A new material for light-matter interactions
Scientists have coupled a new material with light at the level of a single photon. The achievement opens up prospects for better controlling and understanding the properties of quantum-correlated systems, where theoretical calculations are difficult.
There is a large group of materials that physicists refer to as “strongly correlated”, which include insulators and electronic materials that have unusual electronic and magnetic properties, or even neutrons in neutron stars. Their properties result from the fact that their constituents interact very strongly with each other: new features appear at the collective level, that are not present in isolated particles.
The unique properties of strongly correlated materials are often technologically useful, and are thus used in superconducting magnets and magnetic storage technology, but also in the emerging ‘quantum technologies’.
«We will now use this technology to better control and understand the properties of quantum correlated systems, where theoretical calculations are difficult.»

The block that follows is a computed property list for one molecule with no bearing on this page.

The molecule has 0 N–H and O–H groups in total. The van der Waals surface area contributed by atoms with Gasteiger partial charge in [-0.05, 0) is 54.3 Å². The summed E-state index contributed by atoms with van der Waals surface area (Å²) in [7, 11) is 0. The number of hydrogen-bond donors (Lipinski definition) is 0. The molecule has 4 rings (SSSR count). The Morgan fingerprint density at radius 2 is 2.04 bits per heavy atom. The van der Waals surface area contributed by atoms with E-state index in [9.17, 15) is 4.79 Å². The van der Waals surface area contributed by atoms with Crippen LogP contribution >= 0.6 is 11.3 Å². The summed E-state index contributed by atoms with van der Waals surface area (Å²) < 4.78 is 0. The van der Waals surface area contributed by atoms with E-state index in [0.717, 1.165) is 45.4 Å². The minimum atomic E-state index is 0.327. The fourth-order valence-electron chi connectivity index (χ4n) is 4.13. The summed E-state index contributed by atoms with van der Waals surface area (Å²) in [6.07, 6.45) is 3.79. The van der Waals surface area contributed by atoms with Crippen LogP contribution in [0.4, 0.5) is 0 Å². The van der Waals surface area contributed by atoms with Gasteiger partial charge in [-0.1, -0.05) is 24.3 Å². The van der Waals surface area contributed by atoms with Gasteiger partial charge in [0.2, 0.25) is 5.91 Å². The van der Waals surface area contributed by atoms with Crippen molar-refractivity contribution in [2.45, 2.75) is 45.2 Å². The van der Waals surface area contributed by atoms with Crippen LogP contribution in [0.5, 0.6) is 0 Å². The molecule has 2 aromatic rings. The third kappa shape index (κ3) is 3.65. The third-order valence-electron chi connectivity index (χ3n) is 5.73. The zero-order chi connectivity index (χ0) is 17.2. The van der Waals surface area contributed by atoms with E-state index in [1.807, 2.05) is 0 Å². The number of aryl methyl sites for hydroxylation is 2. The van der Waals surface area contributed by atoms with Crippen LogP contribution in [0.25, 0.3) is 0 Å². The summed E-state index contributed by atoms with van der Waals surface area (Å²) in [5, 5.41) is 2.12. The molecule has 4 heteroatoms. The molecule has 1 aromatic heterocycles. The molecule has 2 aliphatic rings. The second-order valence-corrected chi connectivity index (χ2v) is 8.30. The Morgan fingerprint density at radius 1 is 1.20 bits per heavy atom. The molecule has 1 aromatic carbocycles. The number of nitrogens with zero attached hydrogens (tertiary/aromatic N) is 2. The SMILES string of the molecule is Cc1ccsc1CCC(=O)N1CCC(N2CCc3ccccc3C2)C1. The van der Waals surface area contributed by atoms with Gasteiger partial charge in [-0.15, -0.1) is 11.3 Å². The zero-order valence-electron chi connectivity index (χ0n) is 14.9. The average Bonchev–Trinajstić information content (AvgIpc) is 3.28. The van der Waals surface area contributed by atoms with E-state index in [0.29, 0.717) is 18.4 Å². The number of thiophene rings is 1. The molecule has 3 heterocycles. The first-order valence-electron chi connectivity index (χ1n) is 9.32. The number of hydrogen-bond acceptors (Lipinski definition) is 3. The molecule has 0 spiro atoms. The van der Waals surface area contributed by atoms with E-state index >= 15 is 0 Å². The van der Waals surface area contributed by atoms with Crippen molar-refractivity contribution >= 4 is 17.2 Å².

Now, scientists led by Jean-Philippe Brantut at EPFL’s Institute of Physics, have discovered the first complex, strongly correlated material whose constituents are strongly coupled to light at the single-photon level. The material is what the researchers call a “Fermi gas”, which is basically a gas of neutral atoms cooled down very close to absolute zero. There, atoms which belong to that same family of particles than electrons or neutrons display similar strong correlation effects.
By placing this Fermi gas between two highly reflective optical mirrors, a ‘box for light’, the researchers discovered that interactions with light can be made unprecedentedly strong. “We will now use this technology to better control and understand the properties of quantum correlated systems, where theoretical calculations are difficult,” says Brantut. “Conversely, this could allow to further use strongly correlated matter for quantum technologies applications, where interfacing with light is a prerequisite.”